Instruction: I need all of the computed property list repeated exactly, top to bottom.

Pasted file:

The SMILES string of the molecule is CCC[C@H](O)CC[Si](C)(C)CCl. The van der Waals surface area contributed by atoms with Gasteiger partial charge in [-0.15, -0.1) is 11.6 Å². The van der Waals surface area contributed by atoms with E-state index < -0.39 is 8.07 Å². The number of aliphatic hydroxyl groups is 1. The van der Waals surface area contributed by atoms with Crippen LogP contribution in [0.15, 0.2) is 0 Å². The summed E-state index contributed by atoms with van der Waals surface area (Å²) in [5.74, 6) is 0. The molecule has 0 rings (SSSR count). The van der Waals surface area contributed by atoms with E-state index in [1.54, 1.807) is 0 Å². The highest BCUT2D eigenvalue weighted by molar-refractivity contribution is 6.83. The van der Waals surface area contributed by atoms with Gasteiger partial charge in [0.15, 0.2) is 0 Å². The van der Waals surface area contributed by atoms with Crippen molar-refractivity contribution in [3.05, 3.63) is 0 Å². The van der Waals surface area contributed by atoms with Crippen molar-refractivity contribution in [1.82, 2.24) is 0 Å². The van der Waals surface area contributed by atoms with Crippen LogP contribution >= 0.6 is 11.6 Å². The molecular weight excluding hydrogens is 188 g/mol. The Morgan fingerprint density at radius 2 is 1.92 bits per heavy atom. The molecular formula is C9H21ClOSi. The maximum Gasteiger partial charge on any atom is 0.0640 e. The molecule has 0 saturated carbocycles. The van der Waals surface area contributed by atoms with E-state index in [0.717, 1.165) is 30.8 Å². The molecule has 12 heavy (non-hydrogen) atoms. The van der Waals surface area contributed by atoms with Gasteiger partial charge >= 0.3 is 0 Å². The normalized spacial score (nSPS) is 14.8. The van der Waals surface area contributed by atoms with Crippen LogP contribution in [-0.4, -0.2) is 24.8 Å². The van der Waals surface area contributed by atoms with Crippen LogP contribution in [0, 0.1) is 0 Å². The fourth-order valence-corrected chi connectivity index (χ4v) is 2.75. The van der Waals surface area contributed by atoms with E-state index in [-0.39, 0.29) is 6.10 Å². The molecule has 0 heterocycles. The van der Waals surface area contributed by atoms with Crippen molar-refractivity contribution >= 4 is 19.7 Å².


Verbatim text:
The SMILES string of the molecule is CCC[C@H](O)CC[Si](C)(C)CCl. The van der Waals surface area contributed by atoms with Gasteiger partial charge in [-0.15, -0.1) is 11.6 Å². The van der Waals surface area contributed by atoms with E-state index < -0.39 is 8.07 Å². The number of aliphatic hydroxyl groups is 1. The van der Waals surface area contributed by atoms with Crippen LogP contribution in [0.15, 0.2) is 0 Å². The summed E-state index contributed by atoms with van der Waals surface area (Å²) in [5.74, 6) is 0. The molecule has 0 rings (SSSR count). The van der Waals surface area contributed by atoms with E-state index in [1.54, 1.807) is 0 Å². The highest BCUT2D eigenvalue weighted by molar-refractivity contribution is 6.83. The van der Waals surface area contributed by atoms with Gasteiger partial charge in [0.15, 0.2) is 0 Å². The van der Waals surface area contributed by atoms with Crippen molar-refractivity contribution in [3.05, 3.63) is 0 Å². The van der Waals surface area contributed by atoms with Crippen molar-refractivity contribution in [1.82, 2.24) is 0 Å². The van der Waals surface area contributed by atoms with Crippen LogP contribution >= 0.6 is 11.6 Å². The molecular weight excluding hydrogens is 188 g/mol. The Morgan fingerprint density at radius 2 is 1.92 bits per heavy atom. The molecular formula is C9H21ClOSi. The maximum Gasteiger partial charge on any atom is 0.0640 e. The molecule has 0 saturated carbocycles. The van der Waals surface area contributed by atoms with E-state index in [0.717, 1.165) is 30.8 Å². The molecule has 12 heavy (non-hydrogen) atoms. The van der Waals surface area contributed by atoms with Gasteiger partial charge >= 0.3 is 0 Å². The normalized spacial score (nSPS) is 14.8. The van der Waals surface area contributed by atoms with Crippen LogP contribution in [-0.4, -0.2) is 24.8 Å². The van der Waals surface area contributed by atoms with Crippen LogP contribution in [0, 0.1) is 0 Å². The fourth-order valence-corrected chi connectivity index (χ4v) is 2.75. The van der Waals surface area contributed by atoms with E-state index in [-0.39, 0.29) is 6.10 Å². The molecule has 0 heterocycles. The van der Waals surface area contributed by atoms with Crippen molar-refractivity contribution >= 4 is 19.7 Å².